Actually an argument for a public utility to own the last mile
> Broadband requires eye-watering investments but it has never been very profitable on its own, requiring cross subsidies from telephone or media services.
This is an argument to create a national or a series of state-level agencies or public utilities chartered to do nothing but build and run the fiber to the home. Then all the media companies could compete to deliver the goods, while the maintenance of the fiber itself would be completely free of the various forms of stealthy monopolistic behaviors. The utility would simply be responsible for maximising throughput, with source-agnostic quality of service.
Public utilities and government agencies are better at handling these kinds of infrastructure commitments, and are (one hopes) less likely to sully with the cross subsidies. What governments are _not_ good at is participating in markets and trying to be businesses. The plain fact is that the last mile of fiber to the home is an infrastructure problem that could be solved relatively quickly with a government commitment to an authority with the capability to make this happen, rather than throw money after rat holes trying to bribe media companies into doing this.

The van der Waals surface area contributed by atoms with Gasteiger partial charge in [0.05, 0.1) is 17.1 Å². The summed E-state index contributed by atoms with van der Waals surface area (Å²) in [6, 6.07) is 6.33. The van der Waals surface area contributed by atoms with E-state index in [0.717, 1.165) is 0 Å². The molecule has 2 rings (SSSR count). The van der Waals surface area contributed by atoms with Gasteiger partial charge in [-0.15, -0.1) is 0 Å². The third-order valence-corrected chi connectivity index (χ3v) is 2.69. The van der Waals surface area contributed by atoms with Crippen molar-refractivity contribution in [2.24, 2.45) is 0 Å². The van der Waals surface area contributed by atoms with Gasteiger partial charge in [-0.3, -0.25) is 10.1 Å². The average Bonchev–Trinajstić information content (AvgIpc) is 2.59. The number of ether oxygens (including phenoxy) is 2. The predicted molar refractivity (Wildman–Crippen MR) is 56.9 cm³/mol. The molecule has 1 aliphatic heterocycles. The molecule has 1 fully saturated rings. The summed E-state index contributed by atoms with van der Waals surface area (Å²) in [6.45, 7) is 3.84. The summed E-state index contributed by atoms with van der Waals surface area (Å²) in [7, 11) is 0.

There is an analogy worth pondering. The rail systems in here in the US _could_ have been turned around in the late 1960s, in such a way that today's passenger trains would be fast and efficient. At that time the railroads were all teetering on bankruptcy and were bailed out with forced mergers and various other means, including some nationalization - Amtrak was one unworkable result. The alternative that would have made sense for the future would have been for the US to nationalize the rails but not the companies, turning the rails into an analogue of the Federal Highway System and allowing all rail companies to compete on service of the actual trains. As demand grew, the rail system could have been grown in the same way.